On June 2, 1952, the Supreme Court ruled that Truman lacked the constitutional authority to seize and operate the steel mills. In the 6-3 majority opinion, Justice Hugo Black wrote that “[t]he President’s power, if any, to issue the order must stem either from an act of Congress or from the Constitution itself.” Black went on to note that the President’s constitutional powers in the legislative process are limited to recommending or vetoing laws, adding that, “He cannot overtake Congress’ role to create new laws.”

Air-Traffic Controllers Strike

At 7 a.m. on August 3, 1981, nearly 13,000 members of the Professional Air Traffic Controllers Organization or PATCO went on strike after negotiations with the federal government for higher pay, a shorter workweek, and better working conditions fell apart. The strike caused the cancelation of over 7,000 flights, leaving travelers across the country stranded. PATCO’s action had also violated a law prohibiting federal government employees from striking. The same day, an angry President Ronald Reagan declared the strike illegal and threatened to fire any controller who had not returned to work within 48 hours.

Two days later, on August 5, 1981, Reagan fired the 11,359 air-traffic controllers who had refused to return to work and banned the Federal Aviation Administration (FAA) from ever rehiring any of the strikers. Reagan’s executive action brought air travel to a crawl for months.

For defying a federal court injunction ordering an end to the strike, a federal judge found PATCO, including its president Robert Poli to be in contempt of court. The union was ordered to pay a $100,000 fine, and some of its members were ordered to pay a $1,000 fine for each day they were on strike. On August 17, the FAA began hiring new air-traffic controllers, and on October 22 the Federal Labor Relations Authority decertified PATCO.

Though criticized by some as an overreach of government, Reagan’s decisive move significantly enhanced the power of the presidency at that time.

Inherent Powers in Other Branches

Along with its constitutionally expressed powers, the legislative branch—Congress—also possesses a limited set of inherent powers.

Washington DC Capitol building captured at night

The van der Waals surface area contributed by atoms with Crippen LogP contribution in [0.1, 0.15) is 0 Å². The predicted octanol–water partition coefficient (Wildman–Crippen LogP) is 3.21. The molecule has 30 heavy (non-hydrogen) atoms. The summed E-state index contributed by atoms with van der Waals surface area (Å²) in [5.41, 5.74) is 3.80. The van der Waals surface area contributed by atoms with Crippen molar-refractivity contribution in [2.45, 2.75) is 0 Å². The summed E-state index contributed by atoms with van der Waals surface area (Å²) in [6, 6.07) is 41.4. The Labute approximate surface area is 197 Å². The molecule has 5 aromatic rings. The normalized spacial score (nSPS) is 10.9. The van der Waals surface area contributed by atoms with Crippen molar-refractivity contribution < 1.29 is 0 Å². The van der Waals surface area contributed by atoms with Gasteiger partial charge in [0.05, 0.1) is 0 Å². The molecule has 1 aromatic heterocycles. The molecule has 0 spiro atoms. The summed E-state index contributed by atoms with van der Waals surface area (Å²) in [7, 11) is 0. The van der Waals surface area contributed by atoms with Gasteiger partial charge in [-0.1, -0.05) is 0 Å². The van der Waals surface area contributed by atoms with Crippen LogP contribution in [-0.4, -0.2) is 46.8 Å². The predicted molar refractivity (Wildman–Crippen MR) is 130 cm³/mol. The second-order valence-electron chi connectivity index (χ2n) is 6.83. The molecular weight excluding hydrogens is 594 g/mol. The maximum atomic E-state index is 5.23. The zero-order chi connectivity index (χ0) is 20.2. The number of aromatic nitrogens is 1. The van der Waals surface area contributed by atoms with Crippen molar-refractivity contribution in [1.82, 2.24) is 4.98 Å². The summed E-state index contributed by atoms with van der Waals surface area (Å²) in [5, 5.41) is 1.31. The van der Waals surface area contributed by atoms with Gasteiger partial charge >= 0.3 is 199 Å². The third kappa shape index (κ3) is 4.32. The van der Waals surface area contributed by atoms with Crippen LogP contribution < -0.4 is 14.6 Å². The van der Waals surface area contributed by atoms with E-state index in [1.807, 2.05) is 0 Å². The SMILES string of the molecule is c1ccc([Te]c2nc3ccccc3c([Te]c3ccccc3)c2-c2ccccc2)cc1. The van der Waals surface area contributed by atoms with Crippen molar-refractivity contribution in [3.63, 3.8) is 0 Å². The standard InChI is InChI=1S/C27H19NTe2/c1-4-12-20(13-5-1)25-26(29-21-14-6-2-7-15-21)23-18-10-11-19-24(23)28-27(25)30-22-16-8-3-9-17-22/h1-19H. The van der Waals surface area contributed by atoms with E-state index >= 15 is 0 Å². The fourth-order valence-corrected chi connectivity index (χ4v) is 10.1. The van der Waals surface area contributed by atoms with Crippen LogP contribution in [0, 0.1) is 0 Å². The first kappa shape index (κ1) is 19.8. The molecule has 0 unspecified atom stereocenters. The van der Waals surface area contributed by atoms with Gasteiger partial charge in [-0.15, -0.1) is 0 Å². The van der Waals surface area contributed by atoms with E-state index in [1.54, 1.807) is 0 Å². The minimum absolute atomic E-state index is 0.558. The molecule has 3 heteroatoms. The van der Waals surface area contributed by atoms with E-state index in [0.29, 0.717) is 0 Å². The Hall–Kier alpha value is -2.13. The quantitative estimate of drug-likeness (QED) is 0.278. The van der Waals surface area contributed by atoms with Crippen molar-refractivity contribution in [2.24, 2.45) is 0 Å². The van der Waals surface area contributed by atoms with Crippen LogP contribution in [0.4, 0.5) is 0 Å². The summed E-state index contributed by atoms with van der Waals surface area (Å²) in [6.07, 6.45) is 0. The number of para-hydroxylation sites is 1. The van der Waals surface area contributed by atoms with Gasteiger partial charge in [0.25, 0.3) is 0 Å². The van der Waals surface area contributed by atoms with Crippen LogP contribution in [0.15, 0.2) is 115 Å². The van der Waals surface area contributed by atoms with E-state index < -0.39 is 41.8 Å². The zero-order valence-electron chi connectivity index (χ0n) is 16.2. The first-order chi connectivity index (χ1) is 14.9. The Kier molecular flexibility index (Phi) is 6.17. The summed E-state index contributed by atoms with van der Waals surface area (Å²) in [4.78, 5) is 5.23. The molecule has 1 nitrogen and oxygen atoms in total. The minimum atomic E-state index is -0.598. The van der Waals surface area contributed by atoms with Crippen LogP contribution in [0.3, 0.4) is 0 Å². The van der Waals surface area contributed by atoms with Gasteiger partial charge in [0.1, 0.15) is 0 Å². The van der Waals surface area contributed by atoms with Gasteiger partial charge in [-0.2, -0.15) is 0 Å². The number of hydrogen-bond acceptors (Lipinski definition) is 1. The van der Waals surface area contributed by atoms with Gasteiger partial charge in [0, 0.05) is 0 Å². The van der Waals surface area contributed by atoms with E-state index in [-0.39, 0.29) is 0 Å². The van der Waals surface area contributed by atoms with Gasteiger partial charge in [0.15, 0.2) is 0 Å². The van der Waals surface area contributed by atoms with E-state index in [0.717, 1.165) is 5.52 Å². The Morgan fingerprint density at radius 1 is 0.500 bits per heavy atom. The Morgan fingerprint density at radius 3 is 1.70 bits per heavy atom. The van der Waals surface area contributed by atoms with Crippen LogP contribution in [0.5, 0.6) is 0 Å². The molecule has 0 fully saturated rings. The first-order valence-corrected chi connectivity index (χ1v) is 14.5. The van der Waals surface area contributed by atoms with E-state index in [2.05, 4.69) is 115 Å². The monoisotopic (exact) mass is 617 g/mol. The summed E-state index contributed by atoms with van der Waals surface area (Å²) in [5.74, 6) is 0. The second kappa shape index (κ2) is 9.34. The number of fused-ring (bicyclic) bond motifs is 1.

Washington DC Capitol building captured at night. Sky Noir Photography by Bill Dickinson/Getty Images

Like those of the president, the inherent powers of Congress are not explicitly listed in the Constitution but are considered inherent to the governments of all sovereign nations like the United States. In not expressly stating these powers in the Constitution, the Founding Fathers assumed that as an independent, sovereign state, the United States government would have these inherent powers as well.

Though few, the inherent powers of Congress are some of the most important. They include:

  • The power to control the nation’s borders
  • The power to grant or deny diplomatic recognition to other countries
  • The power to acquire new territories for national expansion
  • The power to defend the government from revolutions

While they are easily confused, the inherent powers of Congress are different from the implied powers of Congress. While the inherent powers are established by the very existence of the Constitution, the implied powers are merely implied by Article 1, Section 8, Clause 18; the so-called “Necessary and Proper Clause” clause, which gives Congress the broad power “To make all Laws which shall be necessary and proper for carrying into Execution the foregoing Powers, and all other Powers vested by this Constitution in the Government of the United States, or in any Department or Officer thereof.”


  • An Inherent Power. Cornell Law School; “Legal Information Institute,” https://www.law.cornell.edu/constitution-conan/article-3/section-1/an-inherent-power.
  • Enumerated, Implied, Resulting, and Inherent Powers. Cornell Law School; “Legal Information Institute,” https://www.law.cornell.edu/constitution-conan/article-1/section-1/enumerated-implied-resulting-and-inherent-powers.
  • Papke, David Ray. “The Pullman Case: The Clash of Labor and Capital in Industrial America.” University Press of Kansas. 1999, ISBN 0-7006-0954-7
  • Presidential Action in the Domain of Congress: The Steel Seizure Case. “Constitution Annotated; Congress.gov,” https://constitution.congress.gov/browse/essay/artII_S2_C3_2_1/.
  • McCartin, Joseph A. “Collision course: Ronald Reagan, the air traffic controllers, and the strike that changed America.” Oxford University Press, 2012, ISBN 978-0199325207.
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Longley, Robert. "What Are Inherent Powers? Definition and Examples." ThoughtCo, Aug. 4, 2021, thoughtco.com/inherent-powers-definition-and-examples-5184079. Longley, Robert. (2021, August 4). What Are Inherent Powers? Definition and Examples. Retrieved from https://www.thoughtco.com/inherent-powers-definition-and-examples-5184079 Longley, Robert. "What Are Inherent Powers? Definition and Examples." ThoughtCo. https://www.thoughtco.com/inherent-powers-definition-and-examples-5184079 (accessed June 2, 2023).